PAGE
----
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Today The Gable Window seems like an indicator of where my head was at during this time. I was tired of doing Hawkwind-related things, and eager to immerse myself in something different; a series of Ballard illustrations was one potential way forward, Lovecraft was another. A year later I’d made a decision and, as it were, stepped through the window.

Previously on { feuilleton }
Yuggoth details
A Mountain Walked
Lovecraft’s Monsters unleashed
Lovecraft’s Monsters
JK Potter and HP Lovecraft
Cthulhu Labyrinth
Tentacles #4: Cthulhu in Poland
Cthulhu Calendar
S. Latitude 47°9, W. Longitude 126°43
Resurgam variations
De Profundis
H.P. Lovecraft: The Complete Fiction
Heavy Metal, October 1979: the Lovecraft special
Cthulhoid and Artflakes
Cthulhu for sale
Cthulhu God
Cthulhu under glass
CthulhuPress
The monstrous tome
Cubist Cthulhu

Hodgsonian vibrations

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Illustration by Frank Utpatel from the 1947 Arkham House edition of Carnacki, the Ghost-Finder.

“Presently I got hold of myself a bit, and marked out a pentacle hurriedly with chalk on the polished floor; and there I sat in it almost until dawn. And all the time, away up the corridor, the door of the Grey Room thudded at solemn and horrid intervals. It was a miserable, brutal night.”

The Gateway of the Monster (1913) by William Hope Hodgson

“Word falling – Photo falling – Time falling – Break through in Grey Room”

The Ticket That Exploded (1962) by William S. Burroughs

Among other things, 2013 is the centenary of the first book publication of William Hope Hodgson’s collection of weird tales, Carnacki, the Ghost-Finder, and while I don’t believe that William Burroughs was referring to the supernatural eruption that occurs in Hodgson’s Grey Room it would be remiss of me to ignore the connection. Listening this week to Music for Thomas Carnacki by Jon Brooks (he of The Advisory Circle) had me wondering whether there’s any other Hodgson-derived music of note. Lovecraft has inspired hours of musical endeavour while Hodgson’s weird contemporaries, Algernon Blackwood and Arthur Machen, are referenced on some of the Ghost Box releases. Hodgson is the poor relation in these celebrations, often passed over despite the sonic potential of Carnacki stories such as The Whistling Room, The Horse of the Invisible, and especially The Hog, a tale whose manifestations are almost wholly perceived through the medium of sound. Searching around turned up the following examples.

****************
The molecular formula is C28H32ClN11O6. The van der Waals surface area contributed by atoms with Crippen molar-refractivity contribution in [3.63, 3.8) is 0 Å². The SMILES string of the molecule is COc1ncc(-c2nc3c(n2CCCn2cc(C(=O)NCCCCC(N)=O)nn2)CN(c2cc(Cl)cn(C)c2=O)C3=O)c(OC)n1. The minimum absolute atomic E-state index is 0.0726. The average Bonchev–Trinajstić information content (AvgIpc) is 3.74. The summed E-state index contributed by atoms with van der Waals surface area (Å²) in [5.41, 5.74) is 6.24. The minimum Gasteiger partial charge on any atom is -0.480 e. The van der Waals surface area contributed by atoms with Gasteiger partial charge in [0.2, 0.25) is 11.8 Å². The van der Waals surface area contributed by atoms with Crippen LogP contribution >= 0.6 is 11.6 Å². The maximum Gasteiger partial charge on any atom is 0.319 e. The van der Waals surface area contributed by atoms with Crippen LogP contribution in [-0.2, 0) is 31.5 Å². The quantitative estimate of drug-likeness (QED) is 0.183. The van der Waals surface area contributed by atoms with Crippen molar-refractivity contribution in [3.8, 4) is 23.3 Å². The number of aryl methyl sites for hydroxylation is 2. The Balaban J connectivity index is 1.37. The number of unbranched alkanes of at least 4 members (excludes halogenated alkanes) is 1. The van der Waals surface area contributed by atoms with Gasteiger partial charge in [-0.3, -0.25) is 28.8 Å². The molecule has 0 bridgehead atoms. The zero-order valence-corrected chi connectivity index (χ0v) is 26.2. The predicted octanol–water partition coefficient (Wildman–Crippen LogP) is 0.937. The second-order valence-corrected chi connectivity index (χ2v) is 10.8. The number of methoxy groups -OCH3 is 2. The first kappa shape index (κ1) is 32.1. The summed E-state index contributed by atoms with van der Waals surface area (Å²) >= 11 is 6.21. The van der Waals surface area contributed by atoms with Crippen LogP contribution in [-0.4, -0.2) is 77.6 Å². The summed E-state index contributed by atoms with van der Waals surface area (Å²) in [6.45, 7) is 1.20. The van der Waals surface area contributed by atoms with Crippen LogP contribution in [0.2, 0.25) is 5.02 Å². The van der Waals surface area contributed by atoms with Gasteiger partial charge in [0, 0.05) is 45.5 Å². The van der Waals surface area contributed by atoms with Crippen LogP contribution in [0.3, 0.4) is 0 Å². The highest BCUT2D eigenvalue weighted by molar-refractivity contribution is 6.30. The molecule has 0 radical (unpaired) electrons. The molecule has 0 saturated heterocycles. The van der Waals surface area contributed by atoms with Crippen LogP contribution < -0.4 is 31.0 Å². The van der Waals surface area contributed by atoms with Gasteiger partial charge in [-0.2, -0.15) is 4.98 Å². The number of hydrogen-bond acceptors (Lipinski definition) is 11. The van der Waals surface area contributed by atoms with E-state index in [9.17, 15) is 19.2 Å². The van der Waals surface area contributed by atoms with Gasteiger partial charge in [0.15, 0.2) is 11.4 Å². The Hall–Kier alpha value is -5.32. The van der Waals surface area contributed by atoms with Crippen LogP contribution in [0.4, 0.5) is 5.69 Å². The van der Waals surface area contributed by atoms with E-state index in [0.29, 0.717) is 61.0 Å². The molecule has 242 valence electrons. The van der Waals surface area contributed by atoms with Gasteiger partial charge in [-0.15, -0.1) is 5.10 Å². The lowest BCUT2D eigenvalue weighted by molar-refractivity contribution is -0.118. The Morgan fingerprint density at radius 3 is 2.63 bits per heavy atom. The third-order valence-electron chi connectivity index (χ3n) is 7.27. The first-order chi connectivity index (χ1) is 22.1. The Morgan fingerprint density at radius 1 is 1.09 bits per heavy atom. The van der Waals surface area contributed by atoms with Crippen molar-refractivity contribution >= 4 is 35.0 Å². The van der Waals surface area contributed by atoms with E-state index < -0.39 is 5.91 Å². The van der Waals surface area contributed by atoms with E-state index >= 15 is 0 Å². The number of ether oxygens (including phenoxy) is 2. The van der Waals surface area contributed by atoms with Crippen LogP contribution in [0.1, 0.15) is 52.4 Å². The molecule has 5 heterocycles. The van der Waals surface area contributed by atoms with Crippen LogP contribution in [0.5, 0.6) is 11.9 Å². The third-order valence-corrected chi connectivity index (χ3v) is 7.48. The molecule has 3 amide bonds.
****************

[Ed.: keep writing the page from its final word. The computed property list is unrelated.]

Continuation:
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Borderlands (1999) by Tactile.

The House on the Borderland is the big favourite in this list, this album being a series of tracks by John Everall based on Hodgson’s novel. John Balance of Coil appears on the first track, Grief, reading the poem which opens the book.

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The City of the Singing Flame

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Wonder Stories, July 1931. Illustration by Frank R. Paul.

Looking over Bruce Pennington’s artwork this week sent me back to some of my Clark Ashton Smith paperbacks, many of which sport Pennington covers. One of my favourite Smith stories, The City of the Singing Flame, is also one of his finest pieces, and a story that Harlan Ellison has often referred to as his favourite work of imaginative fiction.

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Tales of Wonder, Spring 1940. Illustration by WJ Roberts.

The story as it’s known today was originally a shorter piece, The City of the Singing Flame, followed by a sequel, Beyond the Singing Flame; both stories were published in Wonder Stories magazine in July and November of 1931, then as one in Arkham House’s CAS collection Out of Space and Time in 1942. The two-in-one story is now the definitive version.

Smith’s tale concerns the discovery of a dimensional portal somewhere in the Sierras. Beyond this there lies a path leading through an otherworldly landscape to a colossal city peopled by a race of mute giants. A temple at the heart of the city protects the prodigious green flame of the title, an eerie and alluring presence whose siren call draws creatures from adjacent worlds who prostrate themselves before the flame before immolating themselves in its fire. A narrator, Philip Hastane, give us details of diary entries from a friend who discovered the portal, and who subsequently has to decide whether to resist the lure of the mysterious flame or follow the other creatures into the fire. More than this would be unfair to divulge if you’ve never read Smith’s remarkable piece of fiction.